Choline, the nervous system, and the heart
Despite it’s role in the CNS and stimulating parasympathetic activity, there is very little info about choline and mental illness. However, in a large population-based study published in The American Journal of Clinical Nutrition, people with higher blood levels of choline had lower levels of anxiety – however, levels of choline did not correlate with depressive symptoms.
Despite the lack of studies, it has been clinically observed that supplementing Lecithin or putting patients on a Lecithin rich diet can lower levels of anxiety, help the nervous system by establishing balance between sympathetic and parasympathetic, and even manage cardiac dysrhthmias. The Milner Acetylcholine Protocol (MAP) uses lecithin to manage cardiac dysrhthmias.
Phospholipids and the cell membrane
The fundamental building blocks of all cell membranes are phospholipids. Lecithin consists of phospholipids such as phosphatidylcholine, phosphatidylethanolamine, phosphatidylinositol, Phosphatidic acid, other minor phospholipids and glycolipids. About 50% of the mass of most cell membranes are composed of phospholipids. The plasma membranes of cells also contain glycolipids and cholesterol – which correspond to about 40% of the total lipid molecules. Adequate intake of phospholipids and glycolipids is important for the integrity of the cell membranes. Lecithin contains a balanced amount of phospholipids and glycolipids.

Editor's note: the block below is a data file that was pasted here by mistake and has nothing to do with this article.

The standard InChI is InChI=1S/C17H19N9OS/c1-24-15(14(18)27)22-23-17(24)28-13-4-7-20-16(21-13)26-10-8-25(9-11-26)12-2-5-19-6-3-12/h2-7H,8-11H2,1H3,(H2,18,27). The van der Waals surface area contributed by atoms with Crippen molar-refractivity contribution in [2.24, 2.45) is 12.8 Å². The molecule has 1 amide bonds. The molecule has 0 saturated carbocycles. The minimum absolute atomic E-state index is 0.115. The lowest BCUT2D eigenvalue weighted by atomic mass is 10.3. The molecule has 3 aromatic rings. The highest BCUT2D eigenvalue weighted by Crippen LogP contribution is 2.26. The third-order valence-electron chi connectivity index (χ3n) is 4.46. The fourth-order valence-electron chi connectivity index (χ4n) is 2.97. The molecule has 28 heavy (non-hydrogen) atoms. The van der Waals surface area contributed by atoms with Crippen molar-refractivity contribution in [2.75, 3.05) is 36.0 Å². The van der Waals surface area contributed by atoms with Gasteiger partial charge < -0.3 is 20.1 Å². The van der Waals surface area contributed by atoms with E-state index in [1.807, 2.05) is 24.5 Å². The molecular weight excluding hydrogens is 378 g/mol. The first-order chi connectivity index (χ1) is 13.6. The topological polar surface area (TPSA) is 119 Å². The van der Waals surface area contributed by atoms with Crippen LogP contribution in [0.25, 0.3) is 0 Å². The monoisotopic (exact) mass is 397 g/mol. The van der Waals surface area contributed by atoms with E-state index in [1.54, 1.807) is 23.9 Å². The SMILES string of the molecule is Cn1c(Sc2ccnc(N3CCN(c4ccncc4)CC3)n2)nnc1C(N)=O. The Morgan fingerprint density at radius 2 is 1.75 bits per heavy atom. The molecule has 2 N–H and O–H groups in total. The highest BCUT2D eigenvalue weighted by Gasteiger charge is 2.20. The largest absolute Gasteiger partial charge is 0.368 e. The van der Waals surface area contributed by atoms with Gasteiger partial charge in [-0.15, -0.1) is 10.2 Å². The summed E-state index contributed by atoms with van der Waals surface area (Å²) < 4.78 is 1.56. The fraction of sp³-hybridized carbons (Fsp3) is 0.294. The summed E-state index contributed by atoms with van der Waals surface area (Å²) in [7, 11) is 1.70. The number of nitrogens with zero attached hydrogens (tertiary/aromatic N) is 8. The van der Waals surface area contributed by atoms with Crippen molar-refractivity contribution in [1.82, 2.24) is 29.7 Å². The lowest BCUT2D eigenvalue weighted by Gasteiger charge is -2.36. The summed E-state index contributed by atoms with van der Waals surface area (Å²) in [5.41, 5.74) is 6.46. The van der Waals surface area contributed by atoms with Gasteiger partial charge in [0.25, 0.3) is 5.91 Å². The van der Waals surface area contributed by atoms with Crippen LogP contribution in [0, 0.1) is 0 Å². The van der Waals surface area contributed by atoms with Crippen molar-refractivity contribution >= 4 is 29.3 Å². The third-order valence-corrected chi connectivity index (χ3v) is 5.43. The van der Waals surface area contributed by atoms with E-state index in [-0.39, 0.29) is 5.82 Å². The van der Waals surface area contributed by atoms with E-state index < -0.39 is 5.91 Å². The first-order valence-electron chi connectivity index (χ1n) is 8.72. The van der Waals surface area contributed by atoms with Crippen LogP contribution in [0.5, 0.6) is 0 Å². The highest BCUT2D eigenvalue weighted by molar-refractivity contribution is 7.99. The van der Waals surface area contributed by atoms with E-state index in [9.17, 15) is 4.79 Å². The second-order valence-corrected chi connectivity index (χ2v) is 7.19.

Phospholipid supplementation has also been shown to help with mitochondrial dysfunction in patients with diseases such as Chronic Fatigue Syndrome, chronic Lyme Disease, Fibromyalgia, and Gulf War Illness. Fatigue reduced about 40% in Chronic Fatigue Syndrome patients after lipid replacement therapy (supplementing phospholipids) according to the Journal of Chronic Fatigue Syndrome.
Adequate intake of choline and choline-rich foods
Adequate intake of choline varies by age. Here is a table by CholineInfo.org.
Adequate Intake (AI) levels for choline are:
Adequate Intake (AI)
|Adolescents:(14-18 years)||400 milligrams (Females)
550 milligrams (Males)
|Adults:(19 and older)||425 milligrams (Females)
550 milligrams (Males)
|Pregnant women||450 milligrams|
|Breastfeeding women||550 milligrams|
CholineInfo.org also has a very nice graphic showing the best sources of choline. According to their chart, beef liver and egg are by far the best sources for lecithin with modest amounts in lean beef, chicken breast, cod, wheat germ, and cauliflower.
Unfortunately, not all nutrition data is the same, and for the sake of comparison, below is what Wikipedia lists as high choline foods.